The prime minister said a huge network of 233 hospitals, 1,000 GP surgeries, 200 pharmacies and 50 mass vaccination centres is already working "exceptionally fast", but "at the moment the limit is on supply" of the vaccine.
"We will be going to 24/7 as soon as we can," he told MPs during Prime Minister's Questions in the Commons, adding Health Secretary Matt Hancock would be setting out further details "in due course".
His comments came minutes after his vaccines minister Nadhim Zahawi confirmed the government is considering a 24-hour vaccination programme to meet its promise to have the UK's four most vulnerable groups vaccinated by the middle of next month.
Mr Zahawi told MPs on the Science and Technology Committee ministers "will absolutely look" at the measure when asked about it, adding that he is confident the government will achieve its target.
He refused to say how many doses the UK is receiving from manufacturers on a weekly basis because he did not want to "show off", and said it was also a matter of "national security".
Labour leader Sir Keir Starmer said he understood that pilot 24-hour centres were not yet open to the public but there would be a "huge clamour".
The NHS needs to accelerate inoculations to vaccinate 15 million people in just five weeks.
AstraZeneca said manufacture is a biological process that can't be accelerated, but the company is confident of supplying tens of millions of doses in the first quarter of 2021.
"We've released just over 1.1 million doses, to date, and we are scaling up as we've said very rapidly. And this will happen imminently, to releasing two million doses a week, we're absolutely on track to do that," said Tom Keith-Roach, president of AstraZeneca UK.
"We're scaling up to two million a week imminently, and certainly we hope to be there on or before the middle of February," he told the cross-party parliamentary committee.
It takes 58-60 days to grow the cells, then there is a further 28 days needed to turn the raw product into a filled vial of vaccine.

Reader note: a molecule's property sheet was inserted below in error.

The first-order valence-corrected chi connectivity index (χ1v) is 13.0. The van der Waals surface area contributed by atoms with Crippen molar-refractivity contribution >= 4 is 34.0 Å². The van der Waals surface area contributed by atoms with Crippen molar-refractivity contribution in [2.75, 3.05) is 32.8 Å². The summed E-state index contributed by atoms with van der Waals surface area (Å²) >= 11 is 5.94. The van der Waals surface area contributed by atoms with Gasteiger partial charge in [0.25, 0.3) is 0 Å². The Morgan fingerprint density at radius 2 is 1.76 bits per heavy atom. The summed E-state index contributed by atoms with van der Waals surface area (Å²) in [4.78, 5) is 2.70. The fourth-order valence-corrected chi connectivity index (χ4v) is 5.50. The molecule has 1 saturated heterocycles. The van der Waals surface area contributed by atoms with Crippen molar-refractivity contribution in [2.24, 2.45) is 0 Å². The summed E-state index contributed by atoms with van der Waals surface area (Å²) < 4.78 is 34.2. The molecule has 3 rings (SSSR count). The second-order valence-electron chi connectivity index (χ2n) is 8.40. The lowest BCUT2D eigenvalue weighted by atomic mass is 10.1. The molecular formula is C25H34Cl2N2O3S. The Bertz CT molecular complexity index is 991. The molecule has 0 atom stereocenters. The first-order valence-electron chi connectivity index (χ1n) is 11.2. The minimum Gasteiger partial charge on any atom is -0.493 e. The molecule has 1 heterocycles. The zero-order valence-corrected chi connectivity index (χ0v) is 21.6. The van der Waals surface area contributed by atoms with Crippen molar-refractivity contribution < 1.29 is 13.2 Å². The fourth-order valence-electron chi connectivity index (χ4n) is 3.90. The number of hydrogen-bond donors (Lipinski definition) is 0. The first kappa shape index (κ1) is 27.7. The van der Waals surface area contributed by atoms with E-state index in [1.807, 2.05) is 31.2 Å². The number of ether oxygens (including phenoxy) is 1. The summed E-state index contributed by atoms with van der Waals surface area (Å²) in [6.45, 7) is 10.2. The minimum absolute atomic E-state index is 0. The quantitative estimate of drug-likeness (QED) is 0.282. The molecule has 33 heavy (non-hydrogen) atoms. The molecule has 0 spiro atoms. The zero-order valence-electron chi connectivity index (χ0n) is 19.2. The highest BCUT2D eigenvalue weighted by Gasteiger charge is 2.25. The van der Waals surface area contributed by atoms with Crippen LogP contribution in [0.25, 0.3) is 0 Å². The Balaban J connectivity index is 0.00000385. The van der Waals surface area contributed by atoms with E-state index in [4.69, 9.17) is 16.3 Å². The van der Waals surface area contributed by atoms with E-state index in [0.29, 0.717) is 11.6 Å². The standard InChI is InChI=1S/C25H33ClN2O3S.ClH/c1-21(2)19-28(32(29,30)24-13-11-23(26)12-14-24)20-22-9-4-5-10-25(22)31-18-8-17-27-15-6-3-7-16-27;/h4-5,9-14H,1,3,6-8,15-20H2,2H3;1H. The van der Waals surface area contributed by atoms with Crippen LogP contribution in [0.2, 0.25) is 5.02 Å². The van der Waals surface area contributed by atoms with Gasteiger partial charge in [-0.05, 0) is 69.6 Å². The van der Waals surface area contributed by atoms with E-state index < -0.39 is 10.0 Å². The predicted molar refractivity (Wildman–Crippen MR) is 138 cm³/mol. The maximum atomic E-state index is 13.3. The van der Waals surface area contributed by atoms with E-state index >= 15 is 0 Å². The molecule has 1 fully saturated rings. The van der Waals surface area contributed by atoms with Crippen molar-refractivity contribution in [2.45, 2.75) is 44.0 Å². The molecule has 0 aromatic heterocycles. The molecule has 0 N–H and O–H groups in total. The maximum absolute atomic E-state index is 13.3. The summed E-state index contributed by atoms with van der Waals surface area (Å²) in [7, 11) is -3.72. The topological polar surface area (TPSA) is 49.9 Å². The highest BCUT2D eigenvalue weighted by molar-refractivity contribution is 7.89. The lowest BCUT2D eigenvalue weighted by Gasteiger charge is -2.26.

Each batch needs to pass 60 quality tests, including confirmation that the vaccine contains the correct genetic sequence for the coronavirus spike protein and a validation of purity.
The vaccine maker's research chief also gave evidence to the committee, telling MPs his staff should get priority access to the jab to avoid COVID outbreaks hindering production.
"If you have an outbreak at one of the centres - which we've had actually - or in one of the groups in Oxford is working on new variants, or the people that are working on the regulatory files, everything stops," Sir Mene Pangalos said.
"This is a concern that I have and so again we're pushing to try and get our key workers that are working on the vaccine project immunised to try and prevent these outbreaks."
He added that current data shows that an eight to 12 week interval for the second dose of the Oxford vaccine is a "sweet spot for efficacy".
The second dose of coronavirus vaccines are now being given three months later than originally planned to ensure more people are given a first dose to help fight the UK's rising COVID-19 infection rate.
Earlier, England's deputy chief medical officer Professor Jonathan Van-Tam defended the move to prioritise first vaccinations, rather than keeping doses to deliver booster shots after three weeks.
He told LBC Radio: "We have all got older loved ones and if we want to protect as many as we can as quickly as possible, with a meaningful amount of protection, then the right strategy for us is to give the initial first dose and come back for the second when we have given more people the initial first dose," he said.
"If you have got two grandparents and you have got two vaccines, what do you do - do you give two doses to one and leave the other one with nothing?"
Meanwhile, journalist and TV presenter Baroness Dame Joan Bakewell is threatening the government with legal action over delays to the second dose of the Pfizer/BioNTech vaccine.
The Labour life peer said there are grounds to show the decision taken by ministers to delay the second dose by up to 12 weeks is unlawful and breaches the conditions of its authorisation - including patients' "legitimate expectations", with them consenting to a course of medical treatment on the understanding they would get a second dose after 21 days.